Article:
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HorseShowCentral > Riding Styles & Disciplines > Trail Riding

Trail Riding- Riding Styles & Disciplines

Trail Riding Trail Riding Article and Photos Copyrighted - see credits below

Trail riding is what most people have in mind when they are thinking of spending some enjoyable time in the saddle now that the days of the working horse are over for the most part and riding is a leisure-time activity.


Whether it is just a short hike of an hour or so, a several hours long ride through the woods, or even a trekking trip that takes several days, it is always the same basic enjoyment one gets when one is mounted on a good horse and covering miles and miles through Mother Nature.

Some are always looking for a wide field to have a little race in, others are content ambling quietly through prairie or woods at a relaxed walk trail riding can be great fun, and there are no rules on how to enjoy it. If you want to test your horse and your own nerve by going up and down steep hills or crossing creeks, fine; if you find the wonderful recreational experience horseback riding has to offer by following well-kept trails in a park there is nothing wrong with that! It is just a great way to leave it all behind and let the wind and the landscape and the sun, the smell of earth and vegetation restore your mind. Only few activities can do this as good as trail riding can.


The ideal horse on the trail is one that knows it all, that will not shy because of rabbits, birds, waving branches, woodpiles, smells, water, you name it. It has elastic, comfortable movements, so you will not get tired too quickly; it is sure-footed, so you do not have to worry about stumbling; it is not hot, wanting to run, so you won t have to hold on to him constantly; and it is not lazy, so you do not have to kick him forward all the time to keep up with others. You do not want a horse in trail riding that is glued to other horses, but one you can steer away from other riders, or hold back, without any problem. He should be intelligent enough to pick his way through rubble or fallen trees, if you are going across country. He should respond well to leg aids, so you can open and close a gait from his back. He should be sound, of course, not liable to pull a shoe, not finicky when it comes to drinking water other than the water at home.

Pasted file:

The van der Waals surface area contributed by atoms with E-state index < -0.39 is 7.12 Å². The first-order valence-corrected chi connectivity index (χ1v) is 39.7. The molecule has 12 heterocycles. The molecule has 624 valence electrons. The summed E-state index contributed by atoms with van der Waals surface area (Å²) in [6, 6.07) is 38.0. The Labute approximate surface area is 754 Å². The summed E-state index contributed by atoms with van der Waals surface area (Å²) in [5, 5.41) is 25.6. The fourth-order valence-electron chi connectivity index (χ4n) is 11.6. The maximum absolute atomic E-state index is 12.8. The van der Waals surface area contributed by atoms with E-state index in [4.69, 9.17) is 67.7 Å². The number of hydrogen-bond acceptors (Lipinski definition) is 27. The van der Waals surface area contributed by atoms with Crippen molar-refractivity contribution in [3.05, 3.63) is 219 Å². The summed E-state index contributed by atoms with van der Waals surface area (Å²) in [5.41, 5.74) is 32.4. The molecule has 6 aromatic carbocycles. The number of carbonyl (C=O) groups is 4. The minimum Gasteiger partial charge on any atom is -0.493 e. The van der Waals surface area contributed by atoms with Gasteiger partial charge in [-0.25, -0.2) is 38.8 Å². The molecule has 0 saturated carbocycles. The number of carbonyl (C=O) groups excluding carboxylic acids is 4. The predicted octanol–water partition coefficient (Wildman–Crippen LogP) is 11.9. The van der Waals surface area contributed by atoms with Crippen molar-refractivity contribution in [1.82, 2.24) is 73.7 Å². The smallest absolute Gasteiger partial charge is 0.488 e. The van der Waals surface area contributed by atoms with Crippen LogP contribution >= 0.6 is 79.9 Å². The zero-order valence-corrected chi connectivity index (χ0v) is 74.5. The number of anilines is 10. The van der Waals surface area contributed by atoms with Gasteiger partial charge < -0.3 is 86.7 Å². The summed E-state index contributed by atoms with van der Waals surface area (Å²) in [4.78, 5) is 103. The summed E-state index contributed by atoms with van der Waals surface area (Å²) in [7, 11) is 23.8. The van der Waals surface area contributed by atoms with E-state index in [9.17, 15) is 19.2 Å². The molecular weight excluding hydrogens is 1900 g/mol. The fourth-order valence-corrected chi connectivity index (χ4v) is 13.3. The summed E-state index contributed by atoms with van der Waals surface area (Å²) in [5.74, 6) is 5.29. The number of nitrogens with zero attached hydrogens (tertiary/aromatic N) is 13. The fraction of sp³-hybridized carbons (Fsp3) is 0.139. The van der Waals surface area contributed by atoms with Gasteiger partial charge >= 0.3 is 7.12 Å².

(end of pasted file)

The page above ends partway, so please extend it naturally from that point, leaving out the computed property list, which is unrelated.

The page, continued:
All kinds of horses can make good trail horses. Much of it is training, but some breeds are on average better suited than others. Heavily muscled horses do not make good trail riding horses in general, nor is it to your advantage if the horse is very tall. The tall ones are seldom really surefooted, and it could be more of a sweat to climb back on them after a rest than you might like.


If you plan on doing longer rides, it is a good idea to have your trail riding horse hobble broke. That way, if you are having a rest, you can just hobble him and let him graze and he will not wander off too far.

There is no particular style on trail rides, although a western stock saddle is the best for most purposes, as well as other western equipment it is made robust and simple, nothing you cannot handle wearing gloves. The saddle offers a comfortable and secure seat, and it has a broad area touching the horse’s back, distributing the rider’s weight better and more evenly. However, with many different types of western saddles, for trail riding you need to avoid those that are made for special events, for roping, or cutting, for example. You do not want a huge horn on it, because that can prove dangerous when you are ducking under low branches of trees, and you want one with old-fashion tie strings, to tie to it whatever you want to take along: a rain slicker, a warm coat, a canteen, maybe even a bedroll.


Riding in the great outdoors is possible in most states. Be sure not to trespass on private property though; usually good maps are offered that indicate where it is okay to go. National Forests and State Forests are grand places to ride in. Maybe you can get permission to ride on some ranchers land In any case, when trail riding, always leave things as you found them. If you find a gate open, leave it open; if it was closed when you came to it, close it after you passed through. As a matter of course do not leave any trash behind again, leave everything like you had never been there.

Taking your horse on a trail ride, alone or along with others, is one of the healthiest activities both, for yourself and for your horse! It is the best for your horse’s mental well-being!

There is a growing number of riders who enjoy taking part with their horses in competitive trail riding. This may take up a day or even several days. Also commercial organizers offer such rides as part of their recreational entertainment in beautiful country all over the globe, and even breed associations put on annual trail rides as get-togethers for their members and fun experiences.

For companies wishing to advertise Horseback Trail Riding: You are invited to create your own Trail Riding listing. You will also be provided a private area of this site from which to update and edit 24/7.

Mountain Trail Riding Horseback Riding Riding in the snow
Photo above courtesy of the APHA. Article by Hardy Oelke, photos © Oelke or archive Oelke, if not otherwise stated. For information regarding the Sorraia horse, the Vale de Zebro Wild Horse Refuge, and the Sorraia Mustang - visit www.sorraia.org

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